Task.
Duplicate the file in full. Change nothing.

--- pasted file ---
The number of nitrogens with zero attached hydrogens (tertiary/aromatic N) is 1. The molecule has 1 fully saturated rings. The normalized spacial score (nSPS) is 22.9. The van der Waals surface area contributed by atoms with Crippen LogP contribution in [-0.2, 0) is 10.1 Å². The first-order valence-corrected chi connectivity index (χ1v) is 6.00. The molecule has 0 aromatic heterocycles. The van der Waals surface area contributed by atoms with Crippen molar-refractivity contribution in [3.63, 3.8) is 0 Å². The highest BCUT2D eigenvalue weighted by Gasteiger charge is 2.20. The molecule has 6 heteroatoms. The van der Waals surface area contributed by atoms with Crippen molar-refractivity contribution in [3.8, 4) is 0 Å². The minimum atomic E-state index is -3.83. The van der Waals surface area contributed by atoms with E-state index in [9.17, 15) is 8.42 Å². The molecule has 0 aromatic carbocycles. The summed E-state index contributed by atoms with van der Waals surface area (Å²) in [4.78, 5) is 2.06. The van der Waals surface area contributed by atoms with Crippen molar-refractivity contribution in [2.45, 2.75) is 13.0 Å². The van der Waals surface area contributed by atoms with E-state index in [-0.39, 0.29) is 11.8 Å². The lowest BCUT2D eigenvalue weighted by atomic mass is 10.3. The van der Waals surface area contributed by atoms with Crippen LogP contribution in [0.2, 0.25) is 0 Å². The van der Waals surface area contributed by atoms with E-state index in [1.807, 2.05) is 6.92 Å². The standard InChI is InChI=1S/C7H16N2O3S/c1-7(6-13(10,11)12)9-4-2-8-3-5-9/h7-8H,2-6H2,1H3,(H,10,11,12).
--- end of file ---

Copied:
The number of nitrogens with zero attached hydrogens (tertiary/aromatic N) is 1. The molecule has 1 fully saturated rings. The normalized spacial score (nSPS) is 22.9. The van der Waals surface area contributed by atoms with Crippen LogP contribution in [-0.2, 0) is 10.1 Å². The first-order valence-corrected chi connectivity index (χ1v) is 6.00. The molecule has 0 aromatic heterocycles. The van der Waals surface area contributed by atoms with Crippen molar-refractivity contribution in [3.63, 3.8) is 0 Å². The highest BCUT2D eigenvalue weighted by Gasteiger charge is 2.20. The molecule has 6 heteroatoms. The van der Waals surface area contributed by atoms with Crippen molar-refractivity contribution in [3.8, 4) is 0 Å². The minimum atomic E-state index is -3.83. The van der Waals surface area contributed by atoms with E-state index in [9.17, 15) is 8.42 Å². The molecule has 0 aromatic carbocycles. The summed E-state index contributed by atoms with van der Waals surface area (Å²) in [4.78, 5) is 2.06. The van der Waals surface area contributed by atoms with Crippen molar-refractivity contribution in [2.45, 2.75) is 13.0 Å². The van der Waals surface area contributed by atoms with E-state index in [-0.39, 0.29) is 11.8 Å². The lowest BCUT2D eigenvalue weighted by atomic mass is 10.3. The van der Waals surface area contributed by atoms with Crippen LogP contribution in [0.2, 0.25) is 0 Å². The van der Waals surface area contributed by atoms with E-state index in [1.807, 2.05) is 6.92 Å². The standard InChI is InChI=1S/C7H16N2O3S/c1-7(6-13(10,11)12)9-4-2-8-3-5-9/h7-8H,2-6H2,1H3,(H,10,11,12).